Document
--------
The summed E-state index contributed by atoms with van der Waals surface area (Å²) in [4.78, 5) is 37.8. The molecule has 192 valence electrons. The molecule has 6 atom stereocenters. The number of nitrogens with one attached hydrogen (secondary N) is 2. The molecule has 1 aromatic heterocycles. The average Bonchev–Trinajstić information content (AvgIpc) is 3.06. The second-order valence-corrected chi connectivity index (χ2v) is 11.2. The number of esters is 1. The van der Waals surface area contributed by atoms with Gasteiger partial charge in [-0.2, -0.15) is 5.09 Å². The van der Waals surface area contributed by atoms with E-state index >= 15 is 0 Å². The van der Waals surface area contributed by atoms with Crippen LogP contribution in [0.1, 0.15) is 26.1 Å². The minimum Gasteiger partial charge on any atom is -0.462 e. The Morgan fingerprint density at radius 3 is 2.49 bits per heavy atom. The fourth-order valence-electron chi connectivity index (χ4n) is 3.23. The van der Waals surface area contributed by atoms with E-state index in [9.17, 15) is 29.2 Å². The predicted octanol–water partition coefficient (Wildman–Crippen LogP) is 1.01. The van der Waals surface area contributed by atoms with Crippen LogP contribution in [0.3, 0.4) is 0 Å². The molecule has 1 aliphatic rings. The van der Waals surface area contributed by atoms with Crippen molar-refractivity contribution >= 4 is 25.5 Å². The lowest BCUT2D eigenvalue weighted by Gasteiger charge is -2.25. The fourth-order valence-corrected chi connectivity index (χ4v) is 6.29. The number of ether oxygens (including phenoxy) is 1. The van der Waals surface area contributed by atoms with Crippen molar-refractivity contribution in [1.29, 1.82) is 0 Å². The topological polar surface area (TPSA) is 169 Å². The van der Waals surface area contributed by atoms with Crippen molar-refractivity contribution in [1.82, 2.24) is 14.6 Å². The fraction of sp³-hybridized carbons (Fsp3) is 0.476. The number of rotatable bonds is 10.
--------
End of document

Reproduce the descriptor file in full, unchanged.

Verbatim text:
The summed E-state index contributed by atoms with van der Waals surface area (Å²) in [4.78, 5) is 37.8. The molecule has 192 valence electrons. The molecule has 6 atom stereocenters. The number of nitrogens with one attached hydrogen (secondary N) is 2. The molecule has 1 aromatic heterocycles. The average Bonchev–Trinajstić information content (AvgIpc) is 3.06. The second-order valence-corrected chi connectivity index (χ2v) is 11.2. The number of esters is 1. The van der Waals surface area contributed by atoms with Gasteiger partial charge in [-0.2, -0.15) is 5.09 Å². The van der Waals surface area contributed by atoms with E-state index >= 15 is 0 Å². The van der Waals surface area contributed by atoms with Crippen LogP contribution in [0.1, 0.15) is 26.1 Å². The minimum Gasteiger partial charge on any atom is -0.462 e. The Morgan fingerprint density at radius 3 is 2.49 bits per heavy atom. The fourth-order valence-electron chi connectivity index (χ4n) is 3.23. The van der Waals surface area contributed by atoms with E-state index in [9.17, 15) is 29.2 Å². The predicted octanol–water partition coefficient (Wildman–Crippen LogP) is 1.01. The van der Waals surface area contributed by atoms with Crippen LogP contribution in [0.3, 0.4) is 0 Å². The molecule has 1 aliphatic rings. The van der Waals surface area contributed by atoms with Crippen molar-refractivity contribution >= 4 is 25.5 Å². The lowest BCUT2D eigenvalue weighted by Gasteiger charge is -2.25. The fourth-order valence-corrected chi connectivity index (χ4v) is 6.29. The number of ether oxygens (including phenoxy) is 1. The van der Waals surface area contributed by atoms with Crippen molar-refractivity contribution in [1.29, 1.82) is 0 Å². The topological polar surface area (TPSA) is 169 Å². The van der Waals surface area contributed by atoms with Crippen molar-refractivity contribution in [1.82, 2.24) is 14.6 Å². The fraction of sp³-hybridized carbons (Fsp3) is 0.476. The number of rotatable bonds is 10.